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As a portable, open source, object-oriented programming language, Python combines remarkable power with clear syntax. And, as one of the fastest growing languages, Python manages systems and can be used for data mining and Web development. With this book, you'll learn how to program using the latest release Python 2.4 and create robust, reliable, and reusable Python applications.
You'll quickly see why Python is an ideal first programming language to learn, both for its ease of use and the fact that it offers interpreters for most operating system platforms. This in-depth look at Python 2.4 examines how it has become even easier for you to tell a computer what tasks you want it to do in an environment where you are in control.
What you will learn from this book
Who this book is for
This book is for anyone who wants to learn how to program with Python or who wants to quickly learn how to use Python for rapid development of applications for the Web, scientific applications, bioinformatics, and applications for system tasks.
Wrox Beginning guides are crafted to make learning programming languages and technologies easier than you think, providing a structured, tutorial format that will guide you through all the techniques involved.
Alex Samuel (San Diego, CA) has developed software for biology researchers and now studies highenergy physics at Caltech. Alex has worked on many GNU/Linux development tools, including GCC, and co-founded CodeSourcery LLC, a consulting firm specializing in GNU/Linux development tools.
David Aitel (NY, NY) is the CEO of Immunity and a coauthor of Shellcoder’s Handbook.
Eric Foster-Johnson (Minneapolis, MN) uses Python extensively with Java, and is a veteran author, most recently completing Beginning Shell Scripting.
Leonard Richardson (San Francisco, CA) writes useful Python packages with silly names.
Jason Diamond (CA) Jason Diamond is a software development instructor for DevelopMentor and a consultant specializing in C++, .NET, Python, and XML. He spends most of his spare time contributing to open-source projects using his favorite language, Python.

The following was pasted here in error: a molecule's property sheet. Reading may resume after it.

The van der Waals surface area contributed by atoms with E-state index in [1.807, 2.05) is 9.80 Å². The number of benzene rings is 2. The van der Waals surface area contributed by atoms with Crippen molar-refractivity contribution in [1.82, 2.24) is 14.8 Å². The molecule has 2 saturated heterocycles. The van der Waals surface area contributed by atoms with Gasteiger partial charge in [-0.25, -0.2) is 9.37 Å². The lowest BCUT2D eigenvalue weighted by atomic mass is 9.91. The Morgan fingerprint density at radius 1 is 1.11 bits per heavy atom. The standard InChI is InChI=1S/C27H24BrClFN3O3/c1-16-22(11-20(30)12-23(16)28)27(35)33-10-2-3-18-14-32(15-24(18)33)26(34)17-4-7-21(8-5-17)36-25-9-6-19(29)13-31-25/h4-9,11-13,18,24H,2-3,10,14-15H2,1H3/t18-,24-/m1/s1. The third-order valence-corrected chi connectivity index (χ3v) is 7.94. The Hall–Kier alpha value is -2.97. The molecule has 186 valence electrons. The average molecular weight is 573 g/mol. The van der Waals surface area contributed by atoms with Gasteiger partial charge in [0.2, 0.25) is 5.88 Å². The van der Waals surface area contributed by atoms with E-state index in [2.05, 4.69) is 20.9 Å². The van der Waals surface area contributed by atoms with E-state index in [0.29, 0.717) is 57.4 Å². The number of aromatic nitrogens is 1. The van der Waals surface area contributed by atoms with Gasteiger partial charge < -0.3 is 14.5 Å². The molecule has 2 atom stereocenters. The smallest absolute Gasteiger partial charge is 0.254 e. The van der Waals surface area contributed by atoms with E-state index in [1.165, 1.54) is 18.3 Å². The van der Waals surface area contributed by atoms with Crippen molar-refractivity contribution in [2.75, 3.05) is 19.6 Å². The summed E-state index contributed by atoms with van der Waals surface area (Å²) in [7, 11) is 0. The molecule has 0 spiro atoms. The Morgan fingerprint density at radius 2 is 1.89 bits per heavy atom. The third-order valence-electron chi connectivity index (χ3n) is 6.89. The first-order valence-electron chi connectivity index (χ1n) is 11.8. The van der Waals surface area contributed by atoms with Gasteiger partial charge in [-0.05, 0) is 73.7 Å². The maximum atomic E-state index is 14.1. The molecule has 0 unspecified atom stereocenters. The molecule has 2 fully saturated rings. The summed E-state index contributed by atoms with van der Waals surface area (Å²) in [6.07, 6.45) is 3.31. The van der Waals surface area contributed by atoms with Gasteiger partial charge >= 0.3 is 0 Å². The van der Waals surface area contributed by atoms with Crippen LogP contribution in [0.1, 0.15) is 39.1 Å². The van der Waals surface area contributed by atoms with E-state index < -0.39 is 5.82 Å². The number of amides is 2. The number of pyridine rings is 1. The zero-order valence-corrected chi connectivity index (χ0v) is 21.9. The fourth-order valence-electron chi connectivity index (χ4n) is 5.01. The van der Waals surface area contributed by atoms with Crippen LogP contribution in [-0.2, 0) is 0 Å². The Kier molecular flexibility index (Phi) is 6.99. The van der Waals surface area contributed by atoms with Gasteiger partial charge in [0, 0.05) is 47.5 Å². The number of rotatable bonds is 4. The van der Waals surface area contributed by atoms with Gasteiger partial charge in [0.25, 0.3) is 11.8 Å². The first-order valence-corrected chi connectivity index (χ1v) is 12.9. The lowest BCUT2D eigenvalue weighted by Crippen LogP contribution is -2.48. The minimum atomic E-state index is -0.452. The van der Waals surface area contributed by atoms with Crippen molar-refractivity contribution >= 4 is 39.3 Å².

Aleathea Parker (San Francisco CA) is a programmer working as a publication engineer for a major software company, coding primarily in Python and XSLT. She has a background in web applications and content management.
Michael Roberts (Puerto Rico) has been programming professionally in C, Perl, and Python for long enough that Python didn’t actually exist when he started. He is the chief perpetrator of the wftk open-source workflow toolkit, and he swears that it will someday be finished, for certain values of “finished”.
I guess the authors of the book did not properly speculate the way most people learn programming languages, which is by going to some book and they tell you exactly what the... Read morePublished 14 months ago by smartguy
This book has hindered my learning of Python, not enhanced. It does cover many aspects of Python, but I have a hard time feeling like I can trust what is written in the later... Read morePublished on February 13, 2013 by MusicologyFan74
Really?! An Omelette is the best example you could come up with? fridge contents? types of cheese? wanted food? Who programs that stuff? Read morePublished on August 8, 2010 by Arash Mehraban
A choice excerpt:
"The best way to start writing a class is to decide what you want it to do. Read more
As you can guess from the name this is an introductory text. Check out Summerfield (Programming in Python 3) and Lutz (Learning Python) for reference texts. Read morePublished on January 7, 2010 by Mirko Savic
It may be useful for someone learning Python as their introduction to programming. I've programmed in C for years. Read morePublished on April 9, 2009 by Amazon Customer
The book is very annoying, actually i found the style of the authors rather heavy,easy topics are explained difficult to understand, which shows the luck of experience in writing... Read morePublished on March 25, 2009 by Mark Twain